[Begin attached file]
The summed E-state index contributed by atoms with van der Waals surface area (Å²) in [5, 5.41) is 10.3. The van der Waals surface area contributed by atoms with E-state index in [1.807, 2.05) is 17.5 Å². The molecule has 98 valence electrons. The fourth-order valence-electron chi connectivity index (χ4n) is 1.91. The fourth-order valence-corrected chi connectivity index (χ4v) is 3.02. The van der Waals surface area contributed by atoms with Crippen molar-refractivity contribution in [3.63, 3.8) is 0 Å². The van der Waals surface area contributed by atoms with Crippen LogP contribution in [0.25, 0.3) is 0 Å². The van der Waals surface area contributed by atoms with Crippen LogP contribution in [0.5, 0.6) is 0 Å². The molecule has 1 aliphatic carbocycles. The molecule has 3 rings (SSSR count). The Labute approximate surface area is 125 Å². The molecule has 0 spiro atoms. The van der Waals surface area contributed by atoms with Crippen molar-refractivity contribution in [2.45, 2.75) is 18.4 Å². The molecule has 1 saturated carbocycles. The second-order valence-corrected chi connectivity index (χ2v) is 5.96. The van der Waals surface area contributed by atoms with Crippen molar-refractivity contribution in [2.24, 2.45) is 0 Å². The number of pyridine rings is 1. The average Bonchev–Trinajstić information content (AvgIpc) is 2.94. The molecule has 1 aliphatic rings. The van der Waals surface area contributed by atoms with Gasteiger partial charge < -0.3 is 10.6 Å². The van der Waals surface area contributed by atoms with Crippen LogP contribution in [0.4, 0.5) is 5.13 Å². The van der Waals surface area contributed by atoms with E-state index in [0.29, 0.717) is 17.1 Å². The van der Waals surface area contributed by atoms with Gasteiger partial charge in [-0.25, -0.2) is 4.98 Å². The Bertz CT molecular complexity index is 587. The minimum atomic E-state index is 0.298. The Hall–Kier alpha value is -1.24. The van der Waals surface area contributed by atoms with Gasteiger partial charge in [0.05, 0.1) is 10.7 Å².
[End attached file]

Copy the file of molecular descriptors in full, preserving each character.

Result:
The summed E-state index contributed by atoms with van der Waals surface area (Å²) in [5, 5.41) is 10.3. The van der Waals surface area contributed by atoms with E-state index in [1.807, 2.05) is 17.5 Å². The molecule has 98 valence electrons. The fourth-order valence-electron chi connectivity index (χ4n) is 1.91. The fourth-order valence-corrected chi connectivity index (χ4v) is 3.02. The van der Waals surface area contributed by atoms with Crippen molar-refractivity contribution in [3.63, 3.8) is 0 Å². The van der Waals surface area contributed by atoms with Crippen LogP contribution in [0.25, 0.3) is 0 Å². The van der Waals surface area contributed by atoms with Crippen LogP contribution in [0.5, 0.6) is 0 Å². The molecule has 1 aliphatic carbocycles. The molecule has 3 rings (SSSR count). The Labute approximate surface area is 125 Å². The molecule has 0 spiro atoms. The van der Waals surface area contributed by atoms with Crippen molar-refractivity contribution in [2.45, 2.75) is 18.4 Å². The molecule has 1 saturated carbocycles. The second-order valence-corrected chi connectivity index (χ2v) is 5.96. The van der Waals surface area contributed by atoms with Crippen molar-refractivity contribution in [2.24, 2.45) is 0 Å². The number of pyridine rings is 1. The average Bonchev–Trinajstić information content (AvgIpc) is 2.94. The molecule has 1 aliphatic rings. The van der Waals surface area contributed by atoms with Gasteiger partial charge < -0.3 is 10.6 Å². The van der Waals surface area contributed by atoms with Crippen LogP contribution in [0.4, 0.5) is 5.13 Å². The van der Waals surface area contributed by atoms with E-state index in [0.29, 0.717) is 17.1 Å². The van der Waals surface area contributed by atoms with Gasteiger partial charge in [-0.25, -0.2) is 4.98 Å². The Bertz CT molecular complexity index is 587. The minimum atomic E-state index is 0.298. The Hall–Kier alpha value is -1.24. The van der Waals surface area contributed by atoms with Gasteiger partial charge in [0.05, 0.1) is 10.7 Å².